Posts Tagged With: Urasenke tea ceremony

Progress at Shoroan with help from Kyoto


restoring the tsukubai at Shoroan began with a survey of present conditions


Takuhiro Yamada and Philippe Nault check everything while board member Kenji Kuroshima looks on

Visiting landscaper Takuhiro Yamada, principal of Hanatoyo Landscape in Kyoto, brought a wealth of knowledge about Urasenke tea ceremony to the task to restoring the tsukubai at Shoroan. A tsukubai is an arrangement of stones, a water basin and a lantern set in a very precise manner.

First, a survey of the grounds surrounding Shoroan — the tea house built in Lili`uokalani Gardens and opened in 1997 — was conducted with all attending a hands-on workshop designed for landscapers, County park maintenance personnel, and Master Gardeners.

Next, the tsukubai area was studied in detail. It was discovered that the basin was set too low. The drain rocks were compacted and did not drain. The bamboo spout was too high. The plumbing was in need of repair. Surrounding bushes were in need of pruning. The lantern’s fire box faces the wrong direction. Most of these challenges were solved with several hours work by Hilo and Waimea landscapers under the direction of Mr. Yamada.

David Tamura and his son Troy and Robert Frost re-set a stone at Takuhiro Yamada's direction

David Tamura and his son Troy and Robert Frost re-set a stone at Takuhiro Yamada’s direction


The basin was lifted, shifted, and leveled

The basin was lifted, shifted, and leveled


Clara Koga sensei, Takuhiro Yamada, Russ Oda and Amy Nishiura test the finished stone arrangement

Clara Koga, sensei, Takuhiro Yamada, Russ Oda and Amy Nishiura test the finished stone arrangement

Plumbing repairs were completed by the County a few days later. Drainage was improved with the addition of smooth river rocks courtesy of Clayton Amemiya matching a few river rocks that were uncovered during excavation of the basin.

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Photos otherwise uncredited are by K.T. Cannon-Eger. If you choose to share this blog, please give credit.

Mahalo and arigato

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Visiting landscaper helps with Hilo garden

the way of tea

Mr. Takuhiro Yamada, president of Hanatoyo Landscape of Kyoto, will speak on tea gardens at the Hawaii Japanese Center, 751 Kanoelehua Avenue, Thursday, October 8, at 5:30 p.m. The presentation is free. Light refreshments will be served.

The presentation, “Tea Gardens — Observe the Tradition” is sponsored by Friends of Lili’uokalani Gardens, Urasenke Hilo, and the Hawaii Japanese Center.

Mr. Yamada is the president of Hanatoyo Landscape, which celebrated its 150th anniversary in business six years ago.  Mr. Yamada is the fifth generation in his family to head the company. Their clients in Japan include many cultural treasures. He has designed and installed gardens in Paris, London, and Honolulu. In the mainland United States, Yamada was the designer of the new tea house garden at The Huntington Japanese garden on the occasion of the Pasadena garden’s centennial in 2012.

He continues his father’s dedication to passing on traditional skills. At the same time he is leading the company into the future with green industry techniques in rooftop gardens and green waste recycling, and the company is ISO14001 certified. Like his father before him, he is qualified as a tree doctor and is a pioneer of new tree treatments in Japan.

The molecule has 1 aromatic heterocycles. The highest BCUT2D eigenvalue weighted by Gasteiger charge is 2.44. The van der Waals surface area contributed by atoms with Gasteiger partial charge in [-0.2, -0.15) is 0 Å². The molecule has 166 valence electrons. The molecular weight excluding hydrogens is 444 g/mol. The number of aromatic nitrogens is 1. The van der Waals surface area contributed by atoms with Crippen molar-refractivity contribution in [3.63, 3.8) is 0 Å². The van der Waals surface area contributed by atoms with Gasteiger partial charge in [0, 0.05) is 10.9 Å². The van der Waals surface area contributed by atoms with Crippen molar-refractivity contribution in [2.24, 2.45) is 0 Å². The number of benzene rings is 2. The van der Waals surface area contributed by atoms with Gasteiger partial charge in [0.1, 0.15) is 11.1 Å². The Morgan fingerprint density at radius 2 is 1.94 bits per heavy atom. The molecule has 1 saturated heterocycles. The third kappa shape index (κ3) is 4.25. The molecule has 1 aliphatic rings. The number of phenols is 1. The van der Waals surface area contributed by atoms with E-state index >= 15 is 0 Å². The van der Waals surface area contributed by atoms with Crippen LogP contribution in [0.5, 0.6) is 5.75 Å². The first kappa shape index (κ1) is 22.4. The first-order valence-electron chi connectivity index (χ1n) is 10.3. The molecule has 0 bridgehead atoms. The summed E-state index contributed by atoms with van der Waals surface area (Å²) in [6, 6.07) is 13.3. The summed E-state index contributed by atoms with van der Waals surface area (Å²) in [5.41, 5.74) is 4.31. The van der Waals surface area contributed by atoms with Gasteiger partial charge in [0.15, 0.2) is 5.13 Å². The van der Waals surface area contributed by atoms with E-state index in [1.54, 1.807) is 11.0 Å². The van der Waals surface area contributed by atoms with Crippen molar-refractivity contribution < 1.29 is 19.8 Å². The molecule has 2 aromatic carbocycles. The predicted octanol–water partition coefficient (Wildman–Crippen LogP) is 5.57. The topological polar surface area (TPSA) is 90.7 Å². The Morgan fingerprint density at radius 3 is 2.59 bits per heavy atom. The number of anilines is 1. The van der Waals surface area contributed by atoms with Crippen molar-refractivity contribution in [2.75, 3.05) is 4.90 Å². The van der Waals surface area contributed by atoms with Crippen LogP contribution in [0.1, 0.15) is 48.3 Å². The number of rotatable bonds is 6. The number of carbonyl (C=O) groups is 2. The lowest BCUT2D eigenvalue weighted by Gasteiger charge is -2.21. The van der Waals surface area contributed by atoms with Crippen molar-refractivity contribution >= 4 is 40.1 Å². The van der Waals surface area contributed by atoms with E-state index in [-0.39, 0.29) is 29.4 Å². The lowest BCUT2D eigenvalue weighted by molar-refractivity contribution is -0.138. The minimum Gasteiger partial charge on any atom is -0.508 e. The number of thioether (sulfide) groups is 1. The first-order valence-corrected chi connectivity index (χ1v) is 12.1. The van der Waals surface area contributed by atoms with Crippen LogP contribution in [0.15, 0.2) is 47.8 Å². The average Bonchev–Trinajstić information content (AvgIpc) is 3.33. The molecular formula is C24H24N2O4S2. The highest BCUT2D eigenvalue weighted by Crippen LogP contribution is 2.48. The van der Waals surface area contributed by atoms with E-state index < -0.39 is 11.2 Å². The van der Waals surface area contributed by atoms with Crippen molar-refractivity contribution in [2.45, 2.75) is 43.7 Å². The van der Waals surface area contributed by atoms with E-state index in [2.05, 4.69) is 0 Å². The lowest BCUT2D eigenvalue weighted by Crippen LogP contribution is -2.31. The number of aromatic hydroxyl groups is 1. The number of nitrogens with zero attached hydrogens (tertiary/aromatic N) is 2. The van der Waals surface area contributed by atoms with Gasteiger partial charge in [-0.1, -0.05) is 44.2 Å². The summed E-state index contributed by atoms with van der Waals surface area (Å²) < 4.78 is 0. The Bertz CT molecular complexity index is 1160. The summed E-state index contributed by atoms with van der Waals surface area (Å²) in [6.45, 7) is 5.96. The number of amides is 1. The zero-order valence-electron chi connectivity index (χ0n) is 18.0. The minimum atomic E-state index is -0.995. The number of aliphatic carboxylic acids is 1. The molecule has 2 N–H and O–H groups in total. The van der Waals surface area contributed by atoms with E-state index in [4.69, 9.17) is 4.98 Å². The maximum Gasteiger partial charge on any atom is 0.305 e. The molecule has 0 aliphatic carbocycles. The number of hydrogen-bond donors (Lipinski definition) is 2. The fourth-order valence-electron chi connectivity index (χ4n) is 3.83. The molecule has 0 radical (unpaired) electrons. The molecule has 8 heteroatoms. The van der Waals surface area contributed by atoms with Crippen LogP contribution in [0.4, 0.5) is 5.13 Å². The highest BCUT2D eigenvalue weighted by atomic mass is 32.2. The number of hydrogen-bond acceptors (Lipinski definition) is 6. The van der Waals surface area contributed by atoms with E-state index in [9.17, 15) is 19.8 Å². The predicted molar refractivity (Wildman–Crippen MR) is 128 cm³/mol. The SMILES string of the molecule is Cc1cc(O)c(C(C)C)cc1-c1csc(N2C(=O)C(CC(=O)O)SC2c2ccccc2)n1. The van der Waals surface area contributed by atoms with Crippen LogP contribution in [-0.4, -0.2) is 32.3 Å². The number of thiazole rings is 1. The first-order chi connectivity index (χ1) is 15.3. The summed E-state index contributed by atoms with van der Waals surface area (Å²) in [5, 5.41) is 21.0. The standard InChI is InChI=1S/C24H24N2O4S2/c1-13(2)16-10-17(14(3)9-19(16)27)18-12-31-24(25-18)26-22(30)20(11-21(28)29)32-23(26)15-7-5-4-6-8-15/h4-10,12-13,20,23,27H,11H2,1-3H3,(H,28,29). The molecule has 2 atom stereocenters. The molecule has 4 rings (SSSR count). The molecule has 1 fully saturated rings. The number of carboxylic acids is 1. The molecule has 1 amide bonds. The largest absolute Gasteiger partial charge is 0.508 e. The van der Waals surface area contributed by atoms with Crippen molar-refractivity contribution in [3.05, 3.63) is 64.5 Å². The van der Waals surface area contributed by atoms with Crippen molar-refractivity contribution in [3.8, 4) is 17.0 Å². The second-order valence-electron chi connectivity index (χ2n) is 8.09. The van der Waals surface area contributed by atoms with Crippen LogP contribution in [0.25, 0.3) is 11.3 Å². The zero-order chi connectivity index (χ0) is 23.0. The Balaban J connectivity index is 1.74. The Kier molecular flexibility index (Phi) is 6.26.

Takuhiro Yamada visited Lili`uokalani Gardens around Thanksgiving 2014

Takuhiro Yamada visited Lili`uokalani Gardens around Thanksgiving 2014

For further information on the tea garden talk, contact the Hawaii Japanese Center at 751 Kanoelehua Avenue in Hilo, 934-9611 or Friends of Lili`uokalani Gardens at 895-8130.

On Friday, October 9, Yamada will teach a hands-on workshop in the garden surrounding Shoro-an, the Urasenke tea house in Lili`uokalani Gardens. The workshop is designed for County park maintenance personnel, local landscapers, and members of the East Hawaii Master Gardener Association.

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Third work day helps prepare for two events

Friends of Lili`uokalani Gardens gathered with members of Moku `Aina, the East Hawaii Master Gardeners Association, and Moku Loa Sierra Club for gardening chores to prepare Shoroan, the Urasenke tea house, for a visit of the retired Grand Master Dr. Genshitso Sen and to clean around the stone lantern from Fukushima for the annual tanabata festival.

leaf rakers

Six large trash bags were filled with ironwood needles removed from the lawn and lava around the lantern from Fukushima prefecture

Tanabata or the Star Festival is a time of wishing for good things and peace, according to Walter Tachibana of Fukushima-Ken. Strings of colorful paper cranes are hung on bamboo branches placed beside the ishi-doro (stone lantern) from Fukushima. Traditionally the festival is held on the seventh day of the seventh lunar month.

By the end of this recent work session, 17 trash bags were filled with green waste and trash from four different project areas.

The area to which the most attention was paid during the past three months was the Urasenke tea house, Shoroan. A total of 28 volunteers worked 112 hours in the tea house garden to help prepare for the visit of Dr. Genshitsu Sen, retired XV Grand Master of Urasenke, on July 22.